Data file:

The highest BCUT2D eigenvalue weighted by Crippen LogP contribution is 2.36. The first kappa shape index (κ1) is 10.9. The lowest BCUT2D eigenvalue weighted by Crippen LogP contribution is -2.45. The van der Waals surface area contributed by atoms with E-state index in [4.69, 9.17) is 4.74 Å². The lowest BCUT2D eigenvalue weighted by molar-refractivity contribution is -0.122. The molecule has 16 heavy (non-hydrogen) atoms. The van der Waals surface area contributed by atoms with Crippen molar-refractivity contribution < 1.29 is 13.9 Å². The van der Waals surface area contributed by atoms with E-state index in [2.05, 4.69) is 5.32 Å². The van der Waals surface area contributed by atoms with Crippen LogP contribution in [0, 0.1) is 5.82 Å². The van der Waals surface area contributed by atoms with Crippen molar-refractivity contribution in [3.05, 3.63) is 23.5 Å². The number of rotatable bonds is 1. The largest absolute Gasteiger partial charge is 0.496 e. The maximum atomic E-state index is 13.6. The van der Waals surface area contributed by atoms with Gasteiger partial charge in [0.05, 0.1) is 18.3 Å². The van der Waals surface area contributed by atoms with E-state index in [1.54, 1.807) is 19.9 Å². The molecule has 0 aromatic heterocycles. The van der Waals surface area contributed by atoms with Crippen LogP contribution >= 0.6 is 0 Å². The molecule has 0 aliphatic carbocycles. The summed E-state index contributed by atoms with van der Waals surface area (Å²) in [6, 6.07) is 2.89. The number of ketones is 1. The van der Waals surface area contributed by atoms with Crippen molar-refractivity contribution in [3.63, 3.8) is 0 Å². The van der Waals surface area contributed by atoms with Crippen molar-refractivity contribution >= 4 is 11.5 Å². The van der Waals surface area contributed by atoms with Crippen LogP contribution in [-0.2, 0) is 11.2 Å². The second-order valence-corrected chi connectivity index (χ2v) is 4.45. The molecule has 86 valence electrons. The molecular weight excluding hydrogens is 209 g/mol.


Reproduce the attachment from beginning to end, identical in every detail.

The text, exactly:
The highest BCUT2D eigenvalue weighted by Crippen LogP contribution is 2.36. The first kappa shape index (κ1) is 10.9. The lowest BCUT2D eigenvalue weighted by Crippen LogP contribution is -2.45. The van der Waals surface area contributed by atoms with E-state index in [4.69, 9.17) is 4.74 Å². The lowest BCUT2D eigenvalue weighted by molar-refractivity contribution is -0.122. The molecule has 16 heavy (non-hydrogen) atoms. The van der Waals surface area contributed by atoms with Crippen molar-refractivity contribution < 1.29 is 13.9 Å². The van der Waals surface area contributed by atoms with E-state index in [2.05, 4.69) is 5.32 Å². The van der Waals surface area contributed by atoms with Crippen LogP contribution in [0, 0.1) is 5.82 Å². The van der Waals surface area contributed by atoms with Crippen molar-refractivity contribution in [3.05, 3.63) is 23.5 Å². The number of rotatable bonds is 1. The largest absolute Gasteiger partial charge is 0.496 e. The maximum atomic E-state index is 13.6. The van der Waals surface area contributed by atoms with Gasteiger partial charge in [0.05, 0.1) is 18.3 Å². The van der Waals surface area contributed by atoms with E-state index in [1.54, 1.807) is 19.9 Å². The molecule has 0 aromatic heterocycles. The van der Waals surface area contributed by atoms with Crippen LogP contribution >= 0.6 is 0 Å². The molecule has 0 aliphatic carbocycles. The summed E-state index contributed by atoms with van der Waals surface area (Å²) in [6, 6.07) is 2.89. The number of ketones is 1. The van der Waals surface area contributed by atoms with Crippen molar-refractivity contribution in [3.63, 3.8) is 0 Å². The van der Waals surface area contributed by atoms with Crippen molar-refractivity contribution >= 4 is 11.5 Å². The van der Waals surface area contributed by atoms with Crippen LogP contribution in [-0.2, 0) is 11.2 Å². The second-order valence-corrected chi connectivity index (χ2v) is 4.45. The molecule has 86 valence electrons. The molecular weight excluding hydrogens is 209 g/mol.